a commitment to slow, artisan food

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In the middle of the Great Depression, the Martin family began hand-crafting these extraordinary Pennsylvania Dutch Pretzels, which first appeared in New York’s Union Square Greenmarket in 1982. Since then, Martin’s Handmade Pretzels have won countless fans with their rich flavor and deep crunch. The pretzel, has a long, quirky, and only anecdotally documented past that wends its way through modern history.

Martin's Handmade Pretzels' pretzel-ancestors trace their origins to ancient Rome, and travel into their twisted shape in medieval Europe, and eventually cross the Atlantic to 17th century New York and Pennsylvania. Despite the pretzel's pedigree, not one scholarly work on the history of pretzels exists. But in the Slow Food world, it is recent history that has endangered the handmade hard pretzel (also known as the "Pennsylvania Dutch" or "beer" pretzel), a hearty Slow Food that refuses to speed up.

Around 1900, the simplest machinery of the industrial revolution helped make pretzel baking a little faster and more economical, but these machines did virtually nothing to compromise quality. Hands still dominated the process. For years, a pretzel twister's speed had few equivalents in human terms. But, starting in mid-century, the quest for more economy and faster machines eventually eliminated hands, as well as the true magic of deep pretzel crunch and flavor.

The authors of the change, and their inheritors, still boast their accomplishments. One bakery born in 1911, brags that its founder's "exact recipe is still being used in the production of almost 50 million pretzels daily." Tom Sturgis Pretzels, widely acknowledged home of the first hard pretzel in America (1850), no longer makes pretzels by hand, and even vaunts that a single "state-of-the-art pretzel machine can extrude 245 pretzels in a minute or five tons of hard pretzels in a day." And adds, "Compare that to the record of 40 hand-twisted pretzels in a minute." The simultaneous translation: speed is better. Martin's bakers (whose average pretzel twister rate is about 12-15 per minute) and thousands of their fans disagree.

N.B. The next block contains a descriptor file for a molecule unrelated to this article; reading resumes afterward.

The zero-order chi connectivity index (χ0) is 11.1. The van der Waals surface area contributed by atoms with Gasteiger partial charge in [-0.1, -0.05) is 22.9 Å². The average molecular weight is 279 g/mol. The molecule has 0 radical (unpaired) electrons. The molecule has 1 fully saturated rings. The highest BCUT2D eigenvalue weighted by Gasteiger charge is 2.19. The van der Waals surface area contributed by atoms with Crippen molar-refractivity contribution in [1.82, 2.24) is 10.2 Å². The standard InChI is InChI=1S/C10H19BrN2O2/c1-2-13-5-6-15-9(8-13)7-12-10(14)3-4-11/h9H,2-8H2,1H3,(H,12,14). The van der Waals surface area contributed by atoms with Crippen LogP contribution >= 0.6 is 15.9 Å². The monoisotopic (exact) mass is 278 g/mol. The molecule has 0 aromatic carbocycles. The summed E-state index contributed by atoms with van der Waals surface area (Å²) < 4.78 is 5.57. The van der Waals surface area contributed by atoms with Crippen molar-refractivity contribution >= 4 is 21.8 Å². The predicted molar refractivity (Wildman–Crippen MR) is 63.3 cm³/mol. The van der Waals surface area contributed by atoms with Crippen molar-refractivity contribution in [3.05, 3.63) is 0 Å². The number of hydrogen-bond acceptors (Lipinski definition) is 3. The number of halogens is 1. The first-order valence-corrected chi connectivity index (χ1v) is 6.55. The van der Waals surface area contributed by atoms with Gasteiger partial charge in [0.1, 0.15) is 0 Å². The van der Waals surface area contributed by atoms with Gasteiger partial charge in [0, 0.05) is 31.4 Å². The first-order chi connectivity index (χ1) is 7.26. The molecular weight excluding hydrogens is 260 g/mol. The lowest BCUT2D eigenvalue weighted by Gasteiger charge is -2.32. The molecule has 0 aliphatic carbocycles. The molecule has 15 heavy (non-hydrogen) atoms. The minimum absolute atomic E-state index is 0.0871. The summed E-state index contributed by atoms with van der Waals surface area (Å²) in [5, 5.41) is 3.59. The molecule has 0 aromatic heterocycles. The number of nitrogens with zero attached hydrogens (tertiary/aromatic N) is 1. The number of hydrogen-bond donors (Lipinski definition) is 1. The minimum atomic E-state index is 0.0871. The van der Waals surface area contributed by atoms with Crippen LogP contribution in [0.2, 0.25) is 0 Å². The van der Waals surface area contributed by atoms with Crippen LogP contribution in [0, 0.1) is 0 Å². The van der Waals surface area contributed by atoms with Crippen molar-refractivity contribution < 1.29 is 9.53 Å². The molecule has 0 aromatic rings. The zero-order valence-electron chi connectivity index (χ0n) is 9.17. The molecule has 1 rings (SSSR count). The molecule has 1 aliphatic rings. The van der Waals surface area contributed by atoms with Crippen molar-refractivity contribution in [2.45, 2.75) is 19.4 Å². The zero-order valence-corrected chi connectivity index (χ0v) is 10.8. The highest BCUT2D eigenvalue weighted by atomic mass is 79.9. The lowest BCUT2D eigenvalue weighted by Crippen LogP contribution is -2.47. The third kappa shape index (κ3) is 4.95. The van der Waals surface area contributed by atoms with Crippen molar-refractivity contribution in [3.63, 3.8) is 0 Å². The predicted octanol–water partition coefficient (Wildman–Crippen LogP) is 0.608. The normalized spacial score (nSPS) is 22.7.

And there's a more to the Slow Pretzel story. Take a little tour of Martin's Pretzel Bakery. Step inside, into the din of whirring fans, belts, and chains. Into the high, sweet, and perhaps, today, slightly off-key notes of hymns, interrupted periodically by chatter and giggles. The nutty fragrance of baking pretzels warms the air. The singing rollers and twisters-mostly wearing organdy caps, veils, long flower-print dresses-labor at a table lined with grooved wooden boards.



There is no way to imagine the difference between machine and handmade pretzels without tasting.  Ed Levine, in New York Eats, writes that Martin’s Handmade Pretzels—a fixture in NYC’s Greenmarkets since 1982—are to machine-made pretzels what a BMW is to a Yugo.  Tasting a mere crumb tells the whole story: progress took the “S” out of the Slow Pretzel and left it with the last three letters: “L-O-W.” Low, compromised quality.  Proudly, our exact recipe—AND our commitment to slow, artisan food—has remain unchanged since the first Martin’s Pretzel came out of the drying oven over 80 years ago.  As we say around here: HANDMADE FOREVER!